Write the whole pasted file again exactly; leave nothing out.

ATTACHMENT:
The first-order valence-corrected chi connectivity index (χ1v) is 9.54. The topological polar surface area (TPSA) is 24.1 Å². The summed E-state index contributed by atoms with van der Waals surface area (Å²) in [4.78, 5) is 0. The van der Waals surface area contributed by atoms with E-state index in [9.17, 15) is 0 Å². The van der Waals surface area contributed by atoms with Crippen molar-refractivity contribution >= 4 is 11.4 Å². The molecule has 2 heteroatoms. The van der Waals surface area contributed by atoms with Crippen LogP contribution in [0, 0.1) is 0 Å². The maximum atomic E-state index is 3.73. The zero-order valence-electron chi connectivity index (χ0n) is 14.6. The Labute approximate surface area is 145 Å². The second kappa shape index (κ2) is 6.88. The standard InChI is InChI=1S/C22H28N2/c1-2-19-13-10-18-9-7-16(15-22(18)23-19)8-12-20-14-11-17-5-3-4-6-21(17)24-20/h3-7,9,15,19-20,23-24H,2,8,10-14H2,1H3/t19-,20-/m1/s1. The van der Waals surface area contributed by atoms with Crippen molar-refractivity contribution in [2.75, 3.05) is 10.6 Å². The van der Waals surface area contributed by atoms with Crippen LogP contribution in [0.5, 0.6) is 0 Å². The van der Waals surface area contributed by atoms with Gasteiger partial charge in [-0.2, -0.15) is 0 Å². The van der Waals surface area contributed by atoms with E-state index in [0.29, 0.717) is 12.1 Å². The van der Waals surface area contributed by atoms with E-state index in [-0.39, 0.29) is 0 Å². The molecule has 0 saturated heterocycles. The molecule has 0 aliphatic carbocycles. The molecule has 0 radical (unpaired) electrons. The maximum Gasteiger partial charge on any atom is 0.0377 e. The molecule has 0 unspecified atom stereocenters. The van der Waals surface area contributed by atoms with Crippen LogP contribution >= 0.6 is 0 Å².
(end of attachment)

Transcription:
The first-order valence-corrected chi connectivity index (χ1v) is 9.54. The topological polar surface area (TPSA) is 24.1 Å². The summed E-state index contributed by atoms with van der Waals surface area (Å²) in [4.78, 5) is 0. The van der Waals surface area contributed by atoms with E-state index in [9.17, 15) is 0 Å². The van der Waals surface area contributed by atoms with Crippen molar-refractivity contribution >= 4 is 11.4 Å². The molecule has 2 heteroatoms. The van der Waals surface area contributed by atoms with Crippen LogP contribution in [0, 0.1) is 0 Å². The maximum atomic E-state index is 3.73. The zero-order valence-electron chi connectivity index (χ0n) is 14.6. The Labute approximate surface area is 145 Å². The second kappa shape index (κ2) is 6.88. The standard InChI is InChI=1S/C22H28N2/c1-2-19-13-10-18-9-7-16(15-22(18)23-19)8-12-20-14-11-17-5-3-4-6-21(17)24-20/h3-7,9,15,19-20,23-24H,2,8,10-14H2,1H3/t19-,20-/m1/s1. The van der Waals surface area contributed by atoms with Crippen molar-refractivity contribution in [2.75, 3.05) is 10.6 Å². The van der Waals surface area contributed by atoms with Crippen LogP contribution in [0.5, 0.6) is 0 Å². The van der Waals surface area contributed by atoms with Gasteiger partial charge in [-0.2, -0.15) is 0 Å². The van der Waals surface area contributed by atoms with E-state index in [0.29, 0.717) is 12.1 Å². The van der Waals surface area contributed by atoms with E-state index in [-0.39, 0.29) is 0 Å². The molecule has 0 saturated heterocycles. The molecule has 0 aliphatic carbocycles. The molecule has 0 radical (unpaired) electrons. The maximum Gasteiger partial charge on any atom is 0.0377 e. The molecule has 0 unspecified atom stereocenters. The van der Waals surface area contributed by atoms with Crippen LogP contribution >= 0.6 is 0 Å².